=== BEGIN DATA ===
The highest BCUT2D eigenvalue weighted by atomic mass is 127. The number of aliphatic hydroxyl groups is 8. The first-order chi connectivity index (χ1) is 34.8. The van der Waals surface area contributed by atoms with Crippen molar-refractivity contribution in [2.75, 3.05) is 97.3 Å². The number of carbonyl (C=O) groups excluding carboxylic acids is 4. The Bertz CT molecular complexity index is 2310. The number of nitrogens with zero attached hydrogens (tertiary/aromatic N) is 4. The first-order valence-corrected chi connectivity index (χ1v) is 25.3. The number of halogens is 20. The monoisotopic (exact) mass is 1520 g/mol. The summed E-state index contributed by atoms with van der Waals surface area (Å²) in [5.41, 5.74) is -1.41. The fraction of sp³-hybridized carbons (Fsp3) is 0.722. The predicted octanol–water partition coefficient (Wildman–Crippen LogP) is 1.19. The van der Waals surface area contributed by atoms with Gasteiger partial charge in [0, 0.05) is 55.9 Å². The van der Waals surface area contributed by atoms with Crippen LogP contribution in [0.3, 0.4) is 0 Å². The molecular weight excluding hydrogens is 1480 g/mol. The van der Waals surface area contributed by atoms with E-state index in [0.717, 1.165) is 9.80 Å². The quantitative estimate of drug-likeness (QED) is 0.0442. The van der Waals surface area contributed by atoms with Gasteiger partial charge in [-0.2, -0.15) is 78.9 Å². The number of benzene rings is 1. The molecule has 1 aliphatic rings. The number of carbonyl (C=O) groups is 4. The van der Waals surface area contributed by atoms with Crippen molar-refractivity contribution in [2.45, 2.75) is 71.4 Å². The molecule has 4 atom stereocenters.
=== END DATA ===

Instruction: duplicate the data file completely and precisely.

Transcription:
The highest BCUT2D eigenvalue weighted by atomic mass is 127. The number of aliphatic hydroxyl groups is 8. The first-order chi connectivity index (χ1) is 34.8. The van der Waals surface area contributed by atoms with Crippen molar-refractivity contribution in [2.75, 3.05) is 97.3 Å². The number of carbonyl (C=O) groups excluding carboxylic acids is 4. The Bertz CT molecular complexity index is 2310. The number of nitrogens with zero attached hydrogens (tertiary/aromatic N) is 4. The first-order valence-corrected chi connectivity index (χ1v) is 25.3. The number of halogens is 20. The monoisotopic (exact) mass is 1520 g/mol. The summed E-state index contributed by atoms with van der Waals surface area (Å²) in [5.41, 5.74) is -1.41. The fraction of sp³-hybridized carbons (Fsp3) is 0.722. The predicted octanol–water partition coefficient (Wildman–Crippen LogP) is 1.19. The van der Waals surface area contributed by atoms with Gasteiger partial charge in [0, 0.05) is 55.9 Å². The van der Waals surface area contributed by atoms with Crippen LogP contribution in [0.3, 0.4) is 0 Å². The molecular weight excluding hydrogens is 1480 g/mol. The van der Waals surface area contributed by atoms with E-state index in [0.717, 1.165) is 9.80 Å². The quantitative estimate of drug-likeness (QED) is 0.0442. The van der Waals surface area contributed by atoms with Gasteiger partial charge in [-0.2, -0.15) is 78.9 Å². The number of benzene rings is 1. The molecule has 1 aliphatic rings. The number of carbonyl (C=O) groups is 4. The van der Waals surface area contributed by atoms with Crippen molar-refractivity contribution in [2.45, 2.75) is 71.4 Å². The molecule has 4 atom stereocenters.